Key of Light
by Nora Roberts
The first novel in the unforgettable Key Trilogy. Fate brings three women together for a chance to unlock their deepest desires. This is Malory’s journey . . .
Malory Price’s life plan has hit a snag. She’s in danger of losing her job managing an art gallery in Pleasant Valley, Pennsylvania. A welcome distraction comes in the form of an invitation to a cocktail party at Warrior’s Peak, an infamous estate overlooking the town. But no one else she knows has been invited…
There are only two other guests: Dana Steele, a librarian, and Zoe McCourt, a single mother. On the surface, it seems the women have nothing in common, until their mysterious hosts tell them a story—and offer them a challenge.
Legend has it that the souls of three demigoddesses—one an artist, one a bard, and one a warrior—have been locked in a box that has three keys. Now it’s up to Malory and the others to find the keys. Their reward: a million dollars each.
It all seems too bizarre to be true. But none of them can ignore the financial windfall they stand to gain. And now Malory—with her soul of an artist and eye for beauty—must find her key first. She soon discovers that whatever locked the souls away is dark, powerful, and greedy…and it doesn’t want the women to win.
A Reader's Opinion
I originally read the key trilogy not long after they came out, and I've had the books in my collection for a few years. However, when I came across the re-releases with the deckle edges (love that look), I couldn't help but pick up the books and read them again.
In Key of Light, we're introduced to all of the major players who you'll see through the series, and in a rare event, I happen to like all of them. Usually there's one main character in a Nora Roberts series that I feel so-so about, but not this one (and the Irish Born trilogy). Malory Price is the type of woman I'd probably call a friend if I met her in real life. She's put together, tougher than she seems, has a subtle sense of humor, and great taste in men. Michael Flynn Hennessy, or Flynn as he's called throughout the series is an absolute charmer. Add in his big, slobbery and lovable dog, and you have a winning combo. I like everything about their characters, including how they interact with their close group of friends.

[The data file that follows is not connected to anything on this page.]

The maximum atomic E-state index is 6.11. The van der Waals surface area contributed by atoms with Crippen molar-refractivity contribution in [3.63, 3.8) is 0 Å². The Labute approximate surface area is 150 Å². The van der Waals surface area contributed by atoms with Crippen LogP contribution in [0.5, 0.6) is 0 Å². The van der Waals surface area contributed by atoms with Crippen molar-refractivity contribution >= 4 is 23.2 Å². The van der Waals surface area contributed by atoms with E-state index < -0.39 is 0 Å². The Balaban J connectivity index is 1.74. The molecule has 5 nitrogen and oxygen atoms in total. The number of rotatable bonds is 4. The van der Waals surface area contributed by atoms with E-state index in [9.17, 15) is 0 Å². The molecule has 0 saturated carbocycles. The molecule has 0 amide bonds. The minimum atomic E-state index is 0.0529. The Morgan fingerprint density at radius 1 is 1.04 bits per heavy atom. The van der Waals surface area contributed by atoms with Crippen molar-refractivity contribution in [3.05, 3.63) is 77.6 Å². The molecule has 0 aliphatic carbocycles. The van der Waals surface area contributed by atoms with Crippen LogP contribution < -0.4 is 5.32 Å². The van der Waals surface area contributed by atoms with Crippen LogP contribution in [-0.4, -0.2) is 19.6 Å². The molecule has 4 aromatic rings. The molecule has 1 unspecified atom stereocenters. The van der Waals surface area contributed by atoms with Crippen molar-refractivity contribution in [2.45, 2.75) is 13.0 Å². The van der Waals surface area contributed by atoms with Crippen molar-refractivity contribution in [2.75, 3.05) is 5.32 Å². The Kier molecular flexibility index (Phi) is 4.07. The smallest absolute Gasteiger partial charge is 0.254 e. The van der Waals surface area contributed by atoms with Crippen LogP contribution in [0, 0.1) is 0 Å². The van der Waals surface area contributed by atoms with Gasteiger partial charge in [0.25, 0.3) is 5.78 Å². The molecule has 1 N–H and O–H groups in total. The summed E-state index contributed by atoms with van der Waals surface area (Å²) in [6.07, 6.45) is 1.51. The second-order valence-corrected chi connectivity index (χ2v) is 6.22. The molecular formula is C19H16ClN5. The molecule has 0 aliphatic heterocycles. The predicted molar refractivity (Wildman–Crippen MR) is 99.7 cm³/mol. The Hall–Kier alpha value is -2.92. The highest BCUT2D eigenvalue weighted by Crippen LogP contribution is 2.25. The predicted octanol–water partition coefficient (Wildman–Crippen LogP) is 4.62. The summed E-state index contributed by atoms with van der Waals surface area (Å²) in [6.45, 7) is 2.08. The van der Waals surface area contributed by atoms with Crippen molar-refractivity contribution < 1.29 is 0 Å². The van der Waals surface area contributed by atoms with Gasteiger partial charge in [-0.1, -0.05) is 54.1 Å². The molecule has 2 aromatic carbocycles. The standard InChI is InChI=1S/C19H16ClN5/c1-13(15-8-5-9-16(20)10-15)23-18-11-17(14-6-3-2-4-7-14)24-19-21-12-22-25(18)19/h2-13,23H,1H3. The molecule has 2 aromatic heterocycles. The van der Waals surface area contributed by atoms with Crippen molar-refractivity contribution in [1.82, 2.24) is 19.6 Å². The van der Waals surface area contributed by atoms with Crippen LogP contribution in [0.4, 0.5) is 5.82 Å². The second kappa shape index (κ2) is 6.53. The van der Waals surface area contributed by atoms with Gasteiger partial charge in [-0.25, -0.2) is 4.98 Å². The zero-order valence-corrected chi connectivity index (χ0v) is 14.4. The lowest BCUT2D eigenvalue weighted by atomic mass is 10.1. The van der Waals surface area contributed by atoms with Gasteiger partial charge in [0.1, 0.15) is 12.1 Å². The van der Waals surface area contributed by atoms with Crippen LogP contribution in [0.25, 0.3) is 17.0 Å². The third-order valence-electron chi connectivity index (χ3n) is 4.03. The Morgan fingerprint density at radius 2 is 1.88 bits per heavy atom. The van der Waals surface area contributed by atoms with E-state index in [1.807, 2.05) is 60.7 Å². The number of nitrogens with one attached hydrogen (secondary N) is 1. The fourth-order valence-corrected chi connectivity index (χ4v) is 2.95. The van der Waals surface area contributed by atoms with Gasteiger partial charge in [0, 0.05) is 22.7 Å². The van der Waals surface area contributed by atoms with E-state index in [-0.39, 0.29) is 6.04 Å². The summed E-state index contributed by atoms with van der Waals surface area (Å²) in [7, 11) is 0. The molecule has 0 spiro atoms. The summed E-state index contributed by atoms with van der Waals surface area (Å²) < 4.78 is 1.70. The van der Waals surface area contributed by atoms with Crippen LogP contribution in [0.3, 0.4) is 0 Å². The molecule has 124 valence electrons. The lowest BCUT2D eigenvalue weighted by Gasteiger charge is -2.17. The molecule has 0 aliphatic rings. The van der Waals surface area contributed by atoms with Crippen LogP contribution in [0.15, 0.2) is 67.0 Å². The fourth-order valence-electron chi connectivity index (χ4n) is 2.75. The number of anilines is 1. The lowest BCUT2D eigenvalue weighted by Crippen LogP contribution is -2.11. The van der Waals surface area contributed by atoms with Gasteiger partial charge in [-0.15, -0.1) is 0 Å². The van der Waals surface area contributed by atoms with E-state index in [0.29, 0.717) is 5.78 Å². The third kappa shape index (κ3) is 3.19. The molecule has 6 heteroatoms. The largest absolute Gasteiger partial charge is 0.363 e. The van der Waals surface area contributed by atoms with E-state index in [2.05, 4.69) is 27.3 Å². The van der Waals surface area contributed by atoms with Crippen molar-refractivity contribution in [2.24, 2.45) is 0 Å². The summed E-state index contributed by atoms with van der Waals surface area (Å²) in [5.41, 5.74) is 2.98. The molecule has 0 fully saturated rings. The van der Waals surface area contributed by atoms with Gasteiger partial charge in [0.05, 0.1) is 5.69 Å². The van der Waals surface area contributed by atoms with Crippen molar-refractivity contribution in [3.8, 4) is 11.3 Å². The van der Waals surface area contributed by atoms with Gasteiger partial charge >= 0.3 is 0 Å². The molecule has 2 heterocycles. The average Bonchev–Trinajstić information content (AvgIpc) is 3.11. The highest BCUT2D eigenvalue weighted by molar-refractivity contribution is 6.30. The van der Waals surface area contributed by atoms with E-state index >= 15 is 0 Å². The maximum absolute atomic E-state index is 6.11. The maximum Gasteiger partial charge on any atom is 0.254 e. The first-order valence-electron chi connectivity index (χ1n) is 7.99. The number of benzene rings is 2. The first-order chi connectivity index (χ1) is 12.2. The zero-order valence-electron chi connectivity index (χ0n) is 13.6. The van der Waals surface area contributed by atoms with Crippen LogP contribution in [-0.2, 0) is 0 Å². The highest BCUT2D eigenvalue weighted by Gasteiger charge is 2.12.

The story moves along at a nice pace, is an fun escape from everyday life, and an all around enjoyable book.
As a side note, I also have listened to the audiobook version—abridged version—and although I enjoyed it because I could fill in the gaps, I'd recommend either an unabridged version (if you can find one) or reading the books so you don't miss out on any of the story.
Book Source: Reader's collection
Book Edition: Paperback (Deckle Edge)